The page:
McIntosh: a lot of the time the idea really is not sufficiently fully formed so we can assist with helping them consider issues such as the competitive environment within which they anticipate operating their business, the capital requirements they will have and the regulatory environment as well.
It sounds a bit like the BBC television Dragon’s Den whereby business people have to pitch their case to would be investors in an interview situation. Is the process similar?
McIntosh: The candidates are required to meet with us in an interview situation to pitch their case but we are much more friendly and our interaction usually takes place over a period of time during which we may meet several times to discuss their needs. Also, we are not in competition with each other to invest; we are all here to help.
What qualities are you looking for in the business proposition?
McIntosh: The most important thing is that they must come with a viable business idea, one where we can see them making a profit in two to three years time. We as investors do not want to be involved in the business much longer than that time frame.
Foster: This is a good point that Steve makes in that we are not interested in a long term investment with the business. We want to help them on the right path and then let them fly on their own.
McCallum: We write an exit option into the shareholder agreement which states the price at which the business owner can buy us out, which gives them the comfort of knowing how much this will cost, usually within two to three years of the CAIN investment. The price reflects the risks involved but it also reflects our altruistic aims – we do not want to be involved forever.
McIntosh: They must also show competent management skills. This does not necessarily mean that they have a management background but they must demonstrate an entrepreneurial spark and the willingness to work very hard for their business. This is extremely important.
When do you become involved financially?
McIntosh: Once we’ve helped the would-be entrepreneurs establish some kind of business plan they often feel they have had enough input from us and we don’t see them again. However there have been three businesses who have wanted to take the CAIN involvement to the next level and so we have been able to put in funds to help get their businesses off the ground.
What happens once financial input has been received?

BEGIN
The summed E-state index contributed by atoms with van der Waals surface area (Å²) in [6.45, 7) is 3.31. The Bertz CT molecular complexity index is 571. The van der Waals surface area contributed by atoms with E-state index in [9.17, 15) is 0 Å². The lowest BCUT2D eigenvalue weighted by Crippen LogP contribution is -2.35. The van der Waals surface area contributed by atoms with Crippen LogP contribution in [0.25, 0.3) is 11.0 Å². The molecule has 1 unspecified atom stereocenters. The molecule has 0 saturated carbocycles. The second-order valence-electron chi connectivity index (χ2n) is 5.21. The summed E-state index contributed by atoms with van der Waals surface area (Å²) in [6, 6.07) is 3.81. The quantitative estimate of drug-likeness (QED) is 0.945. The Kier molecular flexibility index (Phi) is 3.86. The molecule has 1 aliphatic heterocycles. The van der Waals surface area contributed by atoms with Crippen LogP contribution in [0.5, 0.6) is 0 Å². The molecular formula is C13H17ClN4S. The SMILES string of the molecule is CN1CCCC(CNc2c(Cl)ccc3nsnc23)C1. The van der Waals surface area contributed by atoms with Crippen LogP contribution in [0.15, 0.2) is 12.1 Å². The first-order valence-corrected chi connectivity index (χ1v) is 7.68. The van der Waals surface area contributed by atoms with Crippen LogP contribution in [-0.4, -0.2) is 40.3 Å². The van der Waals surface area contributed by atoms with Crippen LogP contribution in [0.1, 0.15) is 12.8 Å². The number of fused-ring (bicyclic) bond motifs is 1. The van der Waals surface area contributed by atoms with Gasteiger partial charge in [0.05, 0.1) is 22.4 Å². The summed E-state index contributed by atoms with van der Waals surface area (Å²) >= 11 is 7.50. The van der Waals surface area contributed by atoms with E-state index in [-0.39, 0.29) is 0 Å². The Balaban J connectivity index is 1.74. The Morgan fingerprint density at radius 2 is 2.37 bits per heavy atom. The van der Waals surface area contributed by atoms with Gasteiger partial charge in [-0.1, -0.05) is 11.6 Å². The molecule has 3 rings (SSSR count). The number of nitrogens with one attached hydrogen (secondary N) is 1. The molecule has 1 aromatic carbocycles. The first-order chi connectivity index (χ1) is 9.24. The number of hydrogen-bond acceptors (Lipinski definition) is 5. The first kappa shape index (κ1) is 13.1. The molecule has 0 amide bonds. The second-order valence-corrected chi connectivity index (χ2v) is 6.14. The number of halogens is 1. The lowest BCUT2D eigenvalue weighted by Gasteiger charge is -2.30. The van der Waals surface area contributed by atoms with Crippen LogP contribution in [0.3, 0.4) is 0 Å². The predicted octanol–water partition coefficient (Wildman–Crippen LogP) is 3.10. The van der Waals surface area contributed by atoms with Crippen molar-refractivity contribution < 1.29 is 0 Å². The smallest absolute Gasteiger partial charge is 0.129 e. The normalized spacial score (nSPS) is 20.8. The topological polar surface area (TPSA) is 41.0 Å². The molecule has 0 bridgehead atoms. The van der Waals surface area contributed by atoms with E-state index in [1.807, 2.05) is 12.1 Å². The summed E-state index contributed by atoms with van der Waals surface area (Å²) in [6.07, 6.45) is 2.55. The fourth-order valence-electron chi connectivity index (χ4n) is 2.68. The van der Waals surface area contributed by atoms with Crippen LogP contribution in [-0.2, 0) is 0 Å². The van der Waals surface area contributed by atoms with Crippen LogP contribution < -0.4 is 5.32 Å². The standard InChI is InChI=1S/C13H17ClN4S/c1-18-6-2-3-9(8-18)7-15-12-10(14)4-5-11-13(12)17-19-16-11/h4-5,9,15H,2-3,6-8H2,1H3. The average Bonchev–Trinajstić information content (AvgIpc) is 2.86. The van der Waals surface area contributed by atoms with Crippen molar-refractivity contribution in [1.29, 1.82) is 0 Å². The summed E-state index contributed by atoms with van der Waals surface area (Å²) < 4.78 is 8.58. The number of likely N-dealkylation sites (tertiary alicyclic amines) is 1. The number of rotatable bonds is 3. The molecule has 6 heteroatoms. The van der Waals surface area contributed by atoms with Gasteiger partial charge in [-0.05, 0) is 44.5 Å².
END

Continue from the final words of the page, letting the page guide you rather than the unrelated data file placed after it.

McCallum: We usually nominate one individual as the business’s main point of contact at CAIN. We seek a minority share of the business which requires that investor to sit in on board meetings and regularly liaise with the business owner.
What are the barriers to success for would-be entrepreneurs?
McCallum: People frequently already have full-time jobs and see this business venture initially as something extra to this. We need all our entrepreneurs to be fully committed to the business, as we all have been to our own businesses in order to make them a success.
McIntosh: We have all been in the position of having to work 80 plus hours a week in order to make our businesses happen and it isn’t easy, particularly if you have a young family as well; however, starting up a new business does require a huge investment of time and individuals need to be prepared to work very hard.
Can you advise the businesses that you have been able to assist?
McCallum: Our first investment was in a communications company called Ktone, led by Neil de Vere. We have also helped fashion house Crown Atelier which is run by Tigerlily Hill, a Caymanian who is now based in Los Angeles, as well as Le Vejoxe Design and Arteccentrix, the new fine art gallery run by Nickola McCoy-Snell, based in Governor’s Square.
Are CAIN’s business interests limited by the size of a business? Are there businesses that are too small/large to be worthy of consideration?
McIntosh: We are pretty open-minded. That said, we have not considered an investment of less than $50,000. Typically it is up to around $200,000.
McCallum: We have certain corporate and high net worth interests on board with deep pockets and would certainly be interested in the $500,000 to $1 million range of investment, if the idea is the right one.
At the end of the day, the people and the business idea both have to be sound and the people involved need to be worthy of investment.